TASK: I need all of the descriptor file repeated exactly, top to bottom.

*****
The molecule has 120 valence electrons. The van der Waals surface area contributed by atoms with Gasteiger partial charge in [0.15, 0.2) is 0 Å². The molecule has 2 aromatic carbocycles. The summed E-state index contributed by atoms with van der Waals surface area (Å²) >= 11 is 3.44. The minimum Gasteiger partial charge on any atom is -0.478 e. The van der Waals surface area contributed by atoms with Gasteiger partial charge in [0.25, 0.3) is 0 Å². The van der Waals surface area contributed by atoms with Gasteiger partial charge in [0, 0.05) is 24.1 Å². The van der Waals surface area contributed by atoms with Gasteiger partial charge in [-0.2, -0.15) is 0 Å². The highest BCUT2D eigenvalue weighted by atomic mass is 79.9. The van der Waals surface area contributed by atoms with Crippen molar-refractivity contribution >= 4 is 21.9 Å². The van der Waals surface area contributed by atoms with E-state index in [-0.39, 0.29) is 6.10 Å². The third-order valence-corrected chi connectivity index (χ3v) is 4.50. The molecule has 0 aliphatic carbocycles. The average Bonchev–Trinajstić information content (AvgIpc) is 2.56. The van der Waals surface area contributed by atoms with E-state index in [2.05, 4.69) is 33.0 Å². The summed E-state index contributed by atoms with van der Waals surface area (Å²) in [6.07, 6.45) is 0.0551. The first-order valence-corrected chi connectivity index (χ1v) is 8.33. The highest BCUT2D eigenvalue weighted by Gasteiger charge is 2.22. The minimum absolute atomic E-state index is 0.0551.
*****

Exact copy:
The molecule has 120 valence electrons. The van der Waals surface area contributed by atoms with Gasteiger partial charge in [0.15, 0.2) is 0 Å². The molecule has 2 aromatic carbocycles. The summed E-state index contributed by atoms with van der Waals surface area (Å²) >= 11 is 3.44. The minimum Gasteiger partial charge on any atom is -0.478 e. The van der Waals surface area contributed by atoms with Gasteiger partial charge in [0.25, 0.3) is 0 Å². The van der Waals surface area contributed by atoms with Gasteiger partial charge in [0, 0.05) is 24.1 Å². The van der Waals surface area contributed by atoms with Gasteiger partial charge in [-0.2, -0.15) is 0 Å². The highest BCUT2D eigenvalue weighted by atomic mass is 79.9. The van der Waals surface area contributed by atoms with Crippen molar-refractivity contribution >= 4 is 21.9 Å². The van der Waals surface area contributed by atoms with E-state index in [-0.39, 0.29) is 6.10 Å². The third-order valence-corrected chi connectivity index (χ3v) is 4.50. The molecule has 0 aliphatic carbocycles. The average Bonchev–Trinajstić information content (AvgIpc) is 2.56. The van der Waals surface area contributed by atoms with E-state index in [2.05, 4.69) is 33.0 Å². The summed E-state index contributed by atoms with van der Waals surface area (Å²) in [6.07, 6.45) is 0.0551. The first-order valence-corrected chi connectivity index (χ1v) is 8.33. The highest BCUT2D eigenvalue weighted by Gasteiger charge is 2.22. The minimum absolute atomic E-state index is 0.0551.